Reese Knowledgebase

Copying or moving the virtual machine and virtual disks

View Kristian Reese's profile on LinkedIn

If you like this article, please +1 or Recommend via FB with the provided buttons above:

Article ID: 97
by: Reese K.
Posted: 21 Mar, 2013
Last updated: 21 Mar, 2013
Views: 2613

Copying or moving the virtual machine and virtual disks

The information below has been replicated from

Follow these high-level steps to move a virtual machine to an alternate location:

  1. Select the virtual machine.
  2. Commit all snapshots on the virtual machine. For more information, see Committing snapshots from within the Service Console (1006847).
  3. Identify the working directory of the virtual machine.
  4. Identify the location of all virtual disks.
  5. Power off the virtual machine.
  6. Create a folder for the copy of the virtual machine.
  7. Copy the virtual machine configuration file ( .vmx) to the new folder.
  8. Copy the virtual disks to the new folder. For more information, see Moving or Copying Virtual Disks in a VMware Environment (900).
  9. Register the new virtual machine.
  10. Add the virtual disk copies to the virtual machine copy.
  11. Upgrade the virtual hardware if necessary.
  12. Power on the virtual machine.
  13. Test the new virtual machine.
  14. Optionally, delete the original virtual machine files.

Step 8 above:

Copying virtual disk files using the ESX service console

  1. Log into the ESX host as root using either a remote console or SSH. For details on how to enable SSH, see Enabling root SSH  login on an ESX host (8375637).
  2. In the event that the virtual machine which is using the virtual disk is using snapshots, you must consolidate those snapshot prior to performing any storage operations.
  3. Run the command vmware-cmd -l command to list all full paths to the configuration (vmx) files of the virtual machines registered to this host.
  4. Example:
    Note: The full path of the configuration file is identified by <cfg> for the rest of this article.

  5. Run the vmware-cmd <cfg> stop command to shut down the desired virtual machine.
  6. Run the grep -i vmdk <cfg> command to list all virtual disk files associated with the virtual machine.
  7. scsi0:0.fileName = "VMtest.vmdk"
    scsi0:0.fileName = "/vmfs/volumes/478e0d5b-3535f6a8-0ee2-0017a446ae31/VMtest_1.vmdk"

    Note: These entries may not include the full path to the directory. If a full path is not listed, refer to the full path of the <cfg> value. The full path of the source virtual disk will be identified by <src> for the rest of the article.

    Warning: If the file name ends with -#######.vmdk, then your virtual machine is still running off of a snapshot. If you find that these files are present, but you do not have any snapshots in the snapshot manager, see Committing snapshots when there are no snapshot entries in the snapshot manager (1002310).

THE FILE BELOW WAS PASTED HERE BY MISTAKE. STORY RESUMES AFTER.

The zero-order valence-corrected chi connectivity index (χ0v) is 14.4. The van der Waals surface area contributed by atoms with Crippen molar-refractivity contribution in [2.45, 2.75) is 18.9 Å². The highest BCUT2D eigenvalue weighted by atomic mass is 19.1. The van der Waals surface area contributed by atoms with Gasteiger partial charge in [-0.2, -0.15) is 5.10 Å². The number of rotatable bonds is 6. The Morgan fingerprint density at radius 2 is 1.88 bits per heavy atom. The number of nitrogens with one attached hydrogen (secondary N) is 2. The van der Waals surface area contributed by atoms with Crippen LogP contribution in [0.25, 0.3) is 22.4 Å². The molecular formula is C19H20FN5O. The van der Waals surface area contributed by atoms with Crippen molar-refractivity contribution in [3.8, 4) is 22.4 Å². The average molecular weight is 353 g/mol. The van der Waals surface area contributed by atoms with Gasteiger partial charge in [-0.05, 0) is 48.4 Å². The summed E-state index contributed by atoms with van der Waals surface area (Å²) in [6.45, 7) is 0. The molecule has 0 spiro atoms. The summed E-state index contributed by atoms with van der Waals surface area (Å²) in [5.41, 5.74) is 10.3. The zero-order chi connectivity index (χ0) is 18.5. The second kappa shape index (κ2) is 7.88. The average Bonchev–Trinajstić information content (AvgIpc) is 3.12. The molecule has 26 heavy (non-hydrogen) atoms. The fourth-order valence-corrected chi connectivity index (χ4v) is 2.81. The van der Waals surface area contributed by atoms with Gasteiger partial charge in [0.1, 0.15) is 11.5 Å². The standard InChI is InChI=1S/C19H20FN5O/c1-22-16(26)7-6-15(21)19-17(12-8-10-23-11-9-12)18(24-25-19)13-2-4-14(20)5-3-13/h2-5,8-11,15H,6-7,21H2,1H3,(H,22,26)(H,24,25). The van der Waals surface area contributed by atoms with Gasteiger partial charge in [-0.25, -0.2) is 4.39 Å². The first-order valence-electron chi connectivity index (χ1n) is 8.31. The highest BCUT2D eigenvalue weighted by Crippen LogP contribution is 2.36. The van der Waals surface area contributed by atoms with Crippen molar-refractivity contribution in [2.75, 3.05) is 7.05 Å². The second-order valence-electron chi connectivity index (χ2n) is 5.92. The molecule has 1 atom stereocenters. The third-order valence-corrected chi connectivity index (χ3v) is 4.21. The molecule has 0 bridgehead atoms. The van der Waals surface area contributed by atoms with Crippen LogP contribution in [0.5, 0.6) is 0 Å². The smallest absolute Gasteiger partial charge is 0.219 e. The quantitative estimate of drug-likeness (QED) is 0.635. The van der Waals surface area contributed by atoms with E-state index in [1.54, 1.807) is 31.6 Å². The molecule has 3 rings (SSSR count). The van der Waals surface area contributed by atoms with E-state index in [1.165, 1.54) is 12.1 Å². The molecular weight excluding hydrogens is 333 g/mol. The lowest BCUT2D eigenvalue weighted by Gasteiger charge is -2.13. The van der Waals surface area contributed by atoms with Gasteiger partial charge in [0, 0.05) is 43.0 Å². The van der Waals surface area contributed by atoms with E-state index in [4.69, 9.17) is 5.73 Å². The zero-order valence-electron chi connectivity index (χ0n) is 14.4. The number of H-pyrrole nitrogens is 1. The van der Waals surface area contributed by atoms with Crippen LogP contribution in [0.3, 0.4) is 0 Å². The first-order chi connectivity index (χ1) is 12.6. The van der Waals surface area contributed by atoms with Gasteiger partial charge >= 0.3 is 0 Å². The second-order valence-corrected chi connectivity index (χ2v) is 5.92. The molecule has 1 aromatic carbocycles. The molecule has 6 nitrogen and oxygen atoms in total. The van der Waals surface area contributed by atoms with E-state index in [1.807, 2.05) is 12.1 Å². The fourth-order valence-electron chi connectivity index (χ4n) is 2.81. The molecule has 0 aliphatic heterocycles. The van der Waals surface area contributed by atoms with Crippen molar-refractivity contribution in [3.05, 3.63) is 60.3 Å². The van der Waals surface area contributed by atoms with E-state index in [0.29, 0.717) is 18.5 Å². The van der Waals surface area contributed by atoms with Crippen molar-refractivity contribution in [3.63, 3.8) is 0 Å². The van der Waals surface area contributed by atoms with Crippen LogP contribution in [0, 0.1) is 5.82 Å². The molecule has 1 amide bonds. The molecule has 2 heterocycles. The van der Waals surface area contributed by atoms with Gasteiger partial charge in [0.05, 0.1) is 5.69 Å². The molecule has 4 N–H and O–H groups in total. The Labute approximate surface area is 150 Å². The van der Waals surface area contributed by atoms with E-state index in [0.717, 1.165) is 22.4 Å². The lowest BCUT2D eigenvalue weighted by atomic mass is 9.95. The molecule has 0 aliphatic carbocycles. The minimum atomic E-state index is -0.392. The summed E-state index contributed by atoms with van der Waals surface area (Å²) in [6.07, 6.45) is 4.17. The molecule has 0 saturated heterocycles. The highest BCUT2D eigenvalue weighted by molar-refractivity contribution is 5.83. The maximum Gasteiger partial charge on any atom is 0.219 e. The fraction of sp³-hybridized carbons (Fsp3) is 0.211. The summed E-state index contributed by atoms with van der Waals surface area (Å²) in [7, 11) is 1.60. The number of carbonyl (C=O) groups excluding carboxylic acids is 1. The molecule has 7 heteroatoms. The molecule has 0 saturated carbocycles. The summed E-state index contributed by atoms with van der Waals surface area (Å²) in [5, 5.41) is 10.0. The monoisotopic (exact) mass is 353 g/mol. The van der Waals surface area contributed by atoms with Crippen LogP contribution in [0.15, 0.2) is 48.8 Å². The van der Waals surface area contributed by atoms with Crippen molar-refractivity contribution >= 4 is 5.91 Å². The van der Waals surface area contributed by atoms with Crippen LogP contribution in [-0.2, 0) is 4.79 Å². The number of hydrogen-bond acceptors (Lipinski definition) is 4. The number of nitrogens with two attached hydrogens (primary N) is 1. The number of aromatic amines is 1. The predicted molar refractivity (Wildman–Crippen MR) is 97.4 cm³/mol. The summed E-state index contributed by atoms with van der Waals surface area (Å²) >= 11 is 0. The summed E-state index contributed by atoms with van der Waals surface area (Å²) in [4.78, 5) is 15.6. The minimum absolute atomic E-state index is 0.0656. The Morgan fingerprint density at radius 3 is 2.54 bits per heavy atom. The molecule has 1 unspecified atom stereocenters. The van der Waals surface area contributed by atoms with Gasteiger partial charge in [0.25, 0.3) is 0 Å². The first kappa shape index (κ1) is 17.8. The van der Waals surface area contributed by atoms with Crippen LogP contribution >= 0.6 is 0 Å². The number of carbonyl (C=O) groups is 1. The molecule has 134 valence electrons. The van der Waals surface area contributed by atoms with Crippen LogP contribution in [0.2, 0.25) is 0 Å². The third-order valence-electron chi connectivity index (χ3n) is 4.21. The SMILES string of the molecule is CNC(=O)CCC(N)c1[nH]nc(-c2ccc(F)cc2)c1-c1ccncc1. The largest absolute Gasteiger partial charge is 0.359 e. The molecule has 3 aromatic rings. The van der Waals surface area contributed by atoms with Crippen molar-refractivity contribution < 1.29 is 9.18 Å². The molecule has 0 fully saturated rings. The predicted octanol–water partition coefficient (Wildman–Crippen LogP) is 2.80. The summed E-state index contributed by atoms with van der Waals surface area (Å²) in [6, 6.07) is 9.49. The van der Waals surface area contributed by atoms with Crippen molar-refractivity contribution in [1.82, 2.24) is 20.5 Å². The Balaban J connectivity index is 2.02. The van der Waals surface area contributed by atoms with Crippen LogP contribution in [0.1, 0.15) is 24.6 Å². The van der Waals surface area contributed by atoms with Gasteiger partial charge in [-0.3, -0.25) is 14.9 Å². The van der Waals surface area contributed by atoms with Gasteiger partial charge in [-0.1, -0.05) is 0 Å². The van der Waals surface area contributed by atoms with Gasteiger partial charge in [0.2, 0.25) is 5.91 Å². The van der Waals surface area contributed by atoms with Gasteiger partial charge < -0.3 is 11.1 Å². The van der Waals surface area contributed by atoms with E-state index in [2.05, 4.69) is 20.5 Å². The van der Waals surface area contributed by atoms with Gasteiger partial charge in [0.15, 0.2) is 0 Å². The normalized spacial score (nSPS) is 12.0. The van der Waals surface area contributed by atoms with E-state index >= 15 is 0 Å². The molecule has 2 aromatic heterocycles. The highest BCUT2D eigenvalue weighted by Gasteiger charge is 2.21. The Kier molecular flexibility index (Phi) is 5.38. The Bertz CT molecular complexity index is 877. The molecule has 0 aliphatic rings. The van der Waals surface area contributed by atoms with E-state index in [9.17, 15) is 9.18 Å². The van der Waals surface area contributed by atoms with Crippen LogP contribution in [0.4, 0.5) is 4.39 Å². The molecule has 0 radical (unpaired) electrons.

8. Run vmkfstools -i <src> <dst> where <dst> is the destination of where you would like to file to be copied.

Note: Syntax from older versions of ESX may vary. For ESX 2.5.X. see Examples of Using vmkfstools from the ESX 2.5.X documentation.

Command Example:

[root@esxhost ~]# mkdir /vmfs/volumes/EMM/
[root@esxhost ~]# cd /vmfs/volumes/EMM/
[root@esxhost ~]# vmkfstools -i -d thin ../
[root@esxhost ~]# ls -lh /vmfs/volumes/EMM/
total 20G
-rw------- 1 root root 146G Mar 15 15:29
-rw------- 1 root root  560 Mar 15 15:29
-rwxr-xr-x 1 root root 2.9K Mar 15 15:36

In the above example, I specified the disk format as thin:

These are the arguments that can be passed to the ´-d´ option for the ´-c´ (create virtual disk) and ´-i´ (clone virtual disk) operations.

         Space required for the virtual disk is allocated at creation time.
         Any data remaining on the physical device is not erased during
         creation, but will be zeroed out on demand at a later time on
         first write from the virtual machine. The virtual machine does not
         read stale data from disk.

         Space required for the virtual disk is allocated at creation
         time. In contrast to zeroedthick format, the data remaining on
         the physical device is zeroed out during creation. It might take
         much longer to create disks in this format than to create other
         types of disks.

         Thin-provisioned virtual disk. Unlike the ´zeroedthick´ or
         ´eagerzeroedthick´ format, space required for the virtual disk is
         not allocated during creation, but, it is allocated on demand during
         first write issued to the block. Virtual disk size is zero at
         creation time.  This format provides more efficient user of storage
         space and enables thin provisioning of virtual disks. This format is
         recommended when space utilization is the main concern, and for all
         types of applications except clustering.

This article was:   Helpful | Not Helpful
External links

Prev   Next
perl     Exporting OVF Template via vSphere Client Times Out